Search Menu
Photonics Media Photonics Buyers' Guide Photonics EDU Photonics Spectra BioPhotonics EuroPhotonics Industrial Photonics Photonics Showcase Photonics ProdSpec Photonics Handbook
More News
Email Facebook Twitter Google+ LinkedIn Comments

Thermophotovoltaics: A hot topic in the UK

Photonics Spectra
Aug 2009
Both efficiency and bandgap engineering provide electricity via heat waste recovery.

Jörg Schwartz, European Correspondent,

Two British consortia have received funding from the country’s Technology Strategy Board for the development of thermophotovoltaic (TPV) technology. One project, now finished, set a record for energy conversion efficiency; the other, focusing on a different material platform, has just begun.

Thermophotovoltaic systems consist of solar cells that bring their own sun – where the “sun,” or emitter, usually is radiating in the infrared spectral range, and the actual cells converting the photons into electrons are different from standard solar cells, which are tailored for high efficiency in the visible.

In their classical configuration, TPV systems comprise an emitter – such as a burner – a semiconductor-based converter cell, and filters and reflectors to direct and select the radiation to be converted. This makes them quiet and self-contained – yet nonrenewable – electricity sources with few or no moving parts. Consequently, applications such as remote site and portable electricity generation have been among the most obvious targets for TPVs, not only for off-grid power generators but also to feed battlefield electronics.

Recently, however, their potential use for the recovery of waste heat from industrial plants such as blast furnaces has come into play. Here the emitter and its temperature radiation profile are a given and can no longer be tailored to match the converter cell; thus, engineering the cell’s bandgap is even more important, so that the absorption properties of the cell match the emitter’s IR radiation spectrum.

Cells converting infrared radiation into electricity are key parts of thermophotovoltaic systems. This cell was made using InP, which is well-known because of its widespread use in photonic applications such as integrated optics.

“TPV technology has a lot of potential but is still in its early stages, and one of the main areas for improvement is the conversion efficiency,” said Dr. David Rogers, TPV project manager at the Centre for Integrated Photonics (CIP) Ltd. In his project, which was funded by the Engineering and Physical Sciences Research Council, CIP and its partners, Oxford University and Wafer Technology Ltd., demonstrated a record conversion efficiency of up to 12 per cent from devices with a single p-n junction, based on indium phosphide (InP) materials. This compares with 9 per cent from existing commercially available cells.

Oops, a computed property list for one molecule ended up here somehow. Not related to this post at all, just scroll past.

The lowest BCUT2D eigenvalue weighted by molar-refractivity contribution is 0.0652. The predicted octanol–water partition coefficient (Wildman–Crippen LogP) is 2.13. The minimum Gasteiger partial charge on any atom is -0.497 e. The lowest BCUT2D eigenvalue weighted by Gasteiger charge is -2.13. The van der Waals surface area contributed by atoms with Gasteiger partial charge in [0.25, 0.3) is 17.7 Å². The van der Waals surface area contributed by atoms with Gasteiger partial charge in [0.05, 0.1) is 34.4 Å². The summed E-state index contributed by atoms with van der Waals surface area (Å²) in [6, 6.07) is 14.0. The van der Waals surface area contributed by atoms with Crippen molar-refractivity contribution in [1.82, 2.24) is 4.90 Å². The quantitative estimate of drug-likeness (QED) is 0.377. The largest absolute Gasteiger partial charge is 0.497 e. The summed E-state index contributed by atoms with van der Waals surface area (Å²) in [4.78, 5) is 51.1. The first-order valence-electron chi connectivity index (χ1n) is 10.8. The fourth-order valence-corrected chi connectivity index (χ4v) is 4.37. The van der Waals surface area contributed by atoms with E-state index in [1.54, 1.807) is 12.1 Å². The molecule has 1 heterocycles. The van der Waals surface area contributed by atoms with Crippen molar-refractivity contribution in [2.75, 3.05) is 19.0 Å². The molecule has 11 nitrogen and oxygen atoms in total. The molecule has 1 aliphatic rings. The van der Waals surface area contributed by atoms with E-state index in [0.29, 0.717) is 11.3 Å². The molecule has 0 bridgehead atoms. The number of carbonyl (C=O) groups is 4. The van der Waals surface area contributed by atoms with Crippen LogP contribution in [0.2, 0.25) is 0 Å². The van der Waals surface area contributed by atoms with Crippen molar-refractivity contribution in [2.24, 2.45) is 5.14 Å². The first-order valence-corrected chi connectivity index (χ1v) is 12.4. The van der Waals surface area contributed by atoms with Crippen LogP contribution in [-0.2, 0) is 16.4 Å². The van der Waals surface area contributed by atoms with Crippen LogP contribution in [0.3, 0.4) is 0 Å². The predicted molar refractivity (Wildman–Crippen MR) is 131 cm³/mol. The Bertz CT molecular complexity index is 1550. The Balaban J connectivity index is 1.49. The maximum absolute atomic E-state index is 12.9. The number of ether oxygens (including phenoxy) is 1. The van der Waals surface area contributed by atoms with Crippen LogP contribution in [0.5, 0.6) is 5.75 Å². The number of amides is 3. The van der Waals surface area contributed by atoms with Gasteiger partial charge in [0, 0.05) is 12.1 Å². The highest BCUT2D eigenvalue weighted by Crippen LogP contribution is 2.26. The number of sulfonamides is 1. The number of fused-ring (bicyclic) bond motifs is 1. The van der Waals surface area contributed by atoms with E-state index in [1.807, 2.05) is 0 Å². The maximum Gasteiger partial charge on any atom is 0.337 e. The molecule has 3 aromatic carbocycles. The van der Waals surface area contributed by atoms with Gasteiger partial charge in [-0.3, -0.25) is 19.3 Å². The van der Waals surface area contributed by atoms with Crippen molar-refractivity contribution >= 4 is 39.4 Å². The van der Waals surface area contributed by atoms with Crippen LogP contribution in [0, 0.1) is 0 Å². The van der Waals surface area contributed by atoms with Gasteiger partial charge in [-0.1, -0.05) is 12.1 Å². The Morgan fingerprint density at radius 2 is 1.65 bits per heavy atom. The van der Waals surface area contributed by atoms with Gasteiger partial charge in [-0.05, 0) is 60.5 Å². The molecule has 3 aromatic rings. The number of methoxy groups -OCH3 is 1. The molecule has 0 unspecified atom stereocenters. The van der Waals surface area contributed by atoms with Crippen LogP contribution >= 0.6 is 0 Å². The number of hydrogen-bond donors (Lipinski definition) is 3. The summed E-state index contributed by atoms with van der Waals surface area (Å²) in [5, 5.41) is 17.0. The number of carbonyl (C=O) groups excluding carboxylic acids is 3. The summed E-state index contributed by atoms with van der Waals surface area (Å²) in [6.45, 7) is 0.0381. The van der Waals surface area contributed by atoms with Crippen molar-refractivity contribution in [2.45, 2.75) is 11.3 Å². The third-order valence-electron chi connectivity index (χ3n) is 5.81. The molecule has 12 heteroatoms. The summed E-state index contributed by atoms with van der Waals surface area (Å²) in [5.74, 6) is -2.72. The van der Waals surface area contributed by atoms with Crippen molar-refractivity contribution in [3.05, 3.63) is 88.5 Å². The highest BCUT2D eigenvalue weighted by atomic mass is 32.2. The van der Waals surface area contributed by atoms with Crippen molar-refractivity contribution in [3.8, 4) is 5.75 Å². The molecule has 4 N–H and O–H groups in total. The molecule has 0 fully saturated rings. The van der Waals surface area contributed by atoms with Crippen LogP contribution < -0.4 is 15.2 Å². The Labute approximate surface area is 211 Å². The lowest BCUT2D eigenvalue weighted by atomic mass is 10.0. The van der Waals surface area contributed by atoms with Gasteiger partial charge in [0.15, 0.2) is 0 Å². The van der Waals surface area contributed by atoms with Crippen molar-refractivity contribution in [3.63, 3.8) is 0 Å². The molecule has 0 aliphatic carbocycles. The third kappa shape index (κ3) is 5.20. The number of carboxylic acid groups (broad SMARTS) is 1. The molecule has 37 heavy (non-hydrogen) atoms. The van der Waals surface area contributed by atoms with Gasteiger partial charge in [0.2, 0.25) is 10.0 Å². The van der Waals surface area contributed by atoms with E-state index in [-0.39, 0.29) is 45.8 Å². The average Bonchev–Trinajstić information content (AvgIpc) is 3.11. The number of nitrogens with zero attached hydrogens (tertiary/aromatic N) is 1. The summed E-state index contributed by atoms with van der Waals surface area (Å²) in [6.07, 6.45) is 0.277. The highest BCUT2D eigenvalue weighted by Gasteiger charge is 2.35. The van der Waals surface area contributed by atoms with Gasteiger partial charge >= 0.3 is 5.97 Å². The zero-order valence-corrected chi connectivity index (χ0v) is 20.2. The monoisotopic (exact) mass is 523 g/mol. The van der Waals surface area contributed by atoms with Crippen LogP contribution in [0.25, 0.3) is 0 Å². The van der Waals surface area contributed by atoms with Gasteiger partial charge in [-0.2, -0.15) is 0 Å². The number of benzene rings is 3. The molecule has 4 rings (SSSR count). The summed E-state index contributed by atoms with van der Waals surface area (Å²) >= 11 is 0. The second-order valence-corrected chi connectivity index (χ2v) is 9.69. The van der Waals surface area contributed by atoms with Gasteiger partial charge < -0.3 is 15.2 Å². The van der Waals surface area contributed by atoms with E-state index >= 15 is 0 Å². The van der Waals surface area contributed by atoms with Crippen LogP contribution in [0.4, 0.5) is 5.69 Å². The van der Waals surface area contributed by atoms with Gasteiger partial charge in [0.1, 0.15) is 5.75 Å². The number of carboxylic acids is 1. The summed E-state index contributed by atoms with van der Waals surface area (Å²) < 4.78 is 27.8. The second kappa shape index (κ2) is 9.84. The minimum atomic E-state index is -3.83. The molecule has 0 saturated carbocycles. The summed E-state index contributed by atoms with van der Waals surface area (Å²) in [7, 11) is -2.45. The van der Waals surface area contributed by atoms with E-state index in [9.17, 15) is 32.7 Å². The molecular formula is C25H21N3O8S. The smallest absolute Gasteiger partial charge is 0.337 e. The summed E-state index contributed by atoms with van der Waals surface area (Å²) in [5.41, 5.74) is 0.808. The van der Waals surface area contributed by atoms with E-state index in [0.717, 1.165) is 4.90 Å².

Fabrication and growth of InP, including compound InGaAs crystals, is a known technology, making for efficient production and the opportunity to apply some tricks to optimize the bandgap.

In the second consortium, research continues in another more traditional material platform, gallium antimonide (GaSb), which has a bandgap of 0.72 eV – similar to InGaAs – and which has been widely used in TPV research and engineering. This project aims to use alloys such as InAsSb or InGaSbN and to lattice-match them to GaSb substrates, further reducing the bandgap and improving the absorption characteristics at long wavelengths.

“In contrast to InP, the materials are less well understood,” said Dr. Mark Furlong, director of Wafer Technology. “But if this is changed, the benefit can be substantial.” The expectation is that the new cells will more effectively generate electricity from waste heat sources, such as glass melting furnaces, for which temperatures below 1000 °C are particularly relevant.

Partners in the second project include defence company QinetiQ Ltd., Lancaster University and, again, Wafer Technology, which, obviously, has more than one iron in the fire.

defenseenergyEuroPhotonicsEuroPhotonics News & FeaturesFiltersindustrialopticssolar cellsThermophotovoltaic systemsTPV systemsWafers

Terms & Conditions Privacy Policy About Us Contact Us
back to top
Facebook Twitter Instagram LinkedIn YouTube RSS
©2018 Photonics Media, 100 West St., Pittsfield, MA, 01201 USA,

Photonics Media, Laurin Publishing
x Subscribe to Photonics Spectra magazine - FREE!
We use cookies to improve user experience and analyze our website traffic as stated in our Privacy Policy. By using this website, you agree to the use of cookies unless you have disabled them.